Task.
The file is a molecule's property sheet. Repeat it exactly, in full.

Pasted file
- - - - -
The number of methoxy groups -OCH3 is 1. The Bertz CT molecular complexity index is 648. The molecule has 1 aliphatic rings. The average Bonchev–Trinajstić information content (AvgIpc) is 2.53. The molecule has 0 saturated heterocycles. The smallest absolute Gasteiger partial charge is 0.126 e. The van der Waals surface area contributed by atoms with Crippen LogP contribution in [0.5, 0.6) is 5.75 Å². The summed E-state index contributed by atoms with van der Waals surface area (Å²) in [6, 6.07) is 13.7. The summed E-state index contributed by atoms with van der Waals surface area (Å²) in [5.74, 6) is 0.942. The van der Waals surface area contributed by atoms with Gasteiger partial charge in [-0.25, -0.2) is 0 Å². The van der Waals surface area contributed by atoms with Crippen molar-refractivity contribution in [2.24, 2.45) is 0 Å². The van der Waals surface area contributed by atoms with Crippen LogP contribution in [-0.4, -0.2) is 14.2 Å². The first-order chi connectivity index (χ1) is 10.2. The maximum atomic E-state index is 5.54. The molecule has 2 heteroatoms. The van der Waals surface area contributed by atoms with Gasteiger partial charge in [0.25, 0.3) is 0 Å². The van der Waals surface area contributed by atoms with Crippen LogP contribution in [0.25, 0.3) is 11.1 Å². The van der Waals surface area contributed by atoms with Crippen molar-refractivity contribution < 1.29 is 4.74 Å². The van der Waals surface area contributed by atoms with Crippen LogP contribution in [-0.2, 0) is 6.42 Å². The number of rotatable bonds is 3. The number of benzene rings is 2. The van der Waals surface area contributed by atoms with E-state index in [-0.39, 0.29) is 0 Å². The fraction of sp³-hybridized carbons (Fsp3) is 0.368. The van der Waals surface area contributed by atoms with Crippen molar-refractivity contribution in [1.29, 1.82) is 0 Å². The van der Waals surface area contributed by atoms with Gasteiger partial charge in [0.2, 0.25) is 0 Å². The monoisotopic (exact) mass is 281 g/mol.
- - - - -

The number of methoxy groups -OCH3 is 1. The Bertz CT molecular complexity index is 648. The molecule has 1 aliphatic rings. The average Bonchev–Trinajstić information content (AvgIpc) is 2.53. The molecule has 0 saturated heterocycles. The smallest absolute Gasteiger partial charge is 0.126 e. The van der Waals surface area contributed by atoms with Crippen LogP contribution in [0.5, 0.6) is 5.75 Å². The summed E-state index contributed by atoms with van der Waals surface area (Å²) in [6, 6.07) is 13.7. The summed E-state index contributed by atoms with van der Waals surface area (Å²) in [5.74, 6) is 0.942. The van der Waals surface area contributed by atoms with Gasteiger partial charge in [-0.25, -0.2) is 0 Å². The van der Waals surface area contributed by atoms with Crippen molar-refractivity contribution in [2.24, 2.45) is 0 Å². The van der Waals surface area contributed by atoms with Crippen LogP contribution in [-0.4, -0.2) is 14.2 Å². The first-order chi connectivity index (χ1) is 10.2. The maximum atomic E-state index is 5.54. The molecule has 2 heteroatoms. The van der Waals surface area contributed by atoms with Gasteiger partial charge in [0.25, 0.3) is 0 Å². The van der Waals surface area contributed by atoms with Crippen LogP contribution in [0.25, 0.3) is 11.1 Å². The van der Waals surface area contributed by atoms with Crippen molar-refractivity contribution < 1.29 is 4.74 Å². The van der Waals surface area contributed by atoms with Crippen LogP contribution in [-0.2, 0) is 6.42 Å². The number of rotatable bonds is 3. The number of benzene rings is 2. The van der Waals surface area contributed by atoms with E-state index in [-0.39, 0.29) is 0 Å². The fraction of sp³-hybridized carbons (Fsp3) is 0.368. The van der Waals surface area contributed by atoms with Crippen molar-refractivity contribution in [1.29, 1.82) is 0 Å². The van der Waals surface area contributed by atoms with Gasteiger partial charge in [0.2, 0.25) is 0 Å². The monoisotopic (exact) mass is 281 g/mol.